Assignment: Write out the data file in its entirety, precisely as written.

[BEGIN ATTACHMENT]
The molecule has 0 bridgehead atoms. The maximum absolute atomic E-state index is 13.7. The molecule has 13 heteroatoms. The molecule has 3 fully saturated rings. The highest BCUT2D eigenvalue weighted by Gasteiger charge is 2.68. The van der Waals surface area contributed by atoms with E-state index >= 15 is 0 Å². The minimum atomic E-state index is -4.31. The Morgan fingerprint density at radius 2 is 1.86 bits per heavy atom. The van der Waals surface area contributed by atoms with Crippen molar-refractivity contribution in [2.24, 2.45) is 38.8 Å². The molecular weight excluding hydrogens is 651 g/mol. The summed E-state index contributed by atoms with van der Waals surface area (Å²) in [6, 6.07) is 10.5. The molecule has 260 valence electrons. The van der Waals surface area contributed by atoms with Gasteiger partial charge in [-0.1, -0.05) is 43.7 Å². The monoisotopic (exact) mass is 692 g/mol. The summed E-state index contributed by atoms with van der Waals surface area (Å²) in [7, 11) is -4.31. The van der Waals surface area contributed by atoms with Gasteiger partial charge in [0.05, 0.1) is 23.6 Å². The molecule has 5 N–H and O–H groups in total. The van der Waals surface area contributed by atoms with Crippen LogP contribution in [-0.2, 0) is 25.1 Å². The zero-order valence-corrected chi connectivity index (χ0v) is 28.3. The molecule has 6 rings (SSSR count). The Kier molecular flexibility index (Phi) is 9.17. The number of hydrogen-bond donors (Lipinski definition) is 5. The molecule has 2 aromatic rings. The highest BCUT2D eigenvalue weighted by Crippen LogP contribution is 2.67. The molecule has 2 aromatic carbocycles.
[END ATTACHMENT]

The molecule has 0 bridgehead atoms. The maximum absolute atomic E-state index is 13.7. The molecule has 13 heteroatoms. The molecule has 3 fully saturated rings. The highest BCUT2D eigenvalue weighted by Gasteiger charge is 2.68. The van der Waals surface area contributed by atoms with E-state index >= 15 is 0 Å². The minimum atomic E-state index is -4.31. The Morgan fingerprint density at radius 2 is 1.86 bits per heavy atom. The van der Waals surface area contributed by atoms with Crippen molar-refractivity contribution in [2.24, 2.45) is 38.8 Å². The molecular weight excluding hydrogens is 651 g/mol. The summed E-state index contributed by atoms with van der Waals surface area (Å²) in [6, 6.07) is 10.5. The molecule has 260 valence electrons. The van der Waals surface area contributed by atoms with Gasteiger partial charge in [-0.1, -0.05) is 43.7 Å². The monoisotopic (exact) mass is 692 g/mol. The summed E-state index contributed by atoms with van der Waals surface area (Å²) in [7, 11) is -4.31. The van der Waals surface area contributed by atoms with Gasteiger partial charge in [0.05, 0.1) is 23.6 Å². The molecule has 5 N–H and O–H groups in total. The van der Waals surface area contributed by atoms with Crippen LogP contribution in [-0.2, 0) is 25.1 Å². The zero-order valence-corrected chi connectivity index (χ0v) is 28.3. The molecule has 6 rings (SSSR count). The Kier molecular flexibility index (Phi) is 9.17. The number of hydrogen-bond donors (Lipinski definition) is 5. The molecule has 2 aromatic rings. The highest BCUT2D eigenvalue weighted by Crippen LogP contribution is 2.67. The molecule has 2 aromatic carbocycles.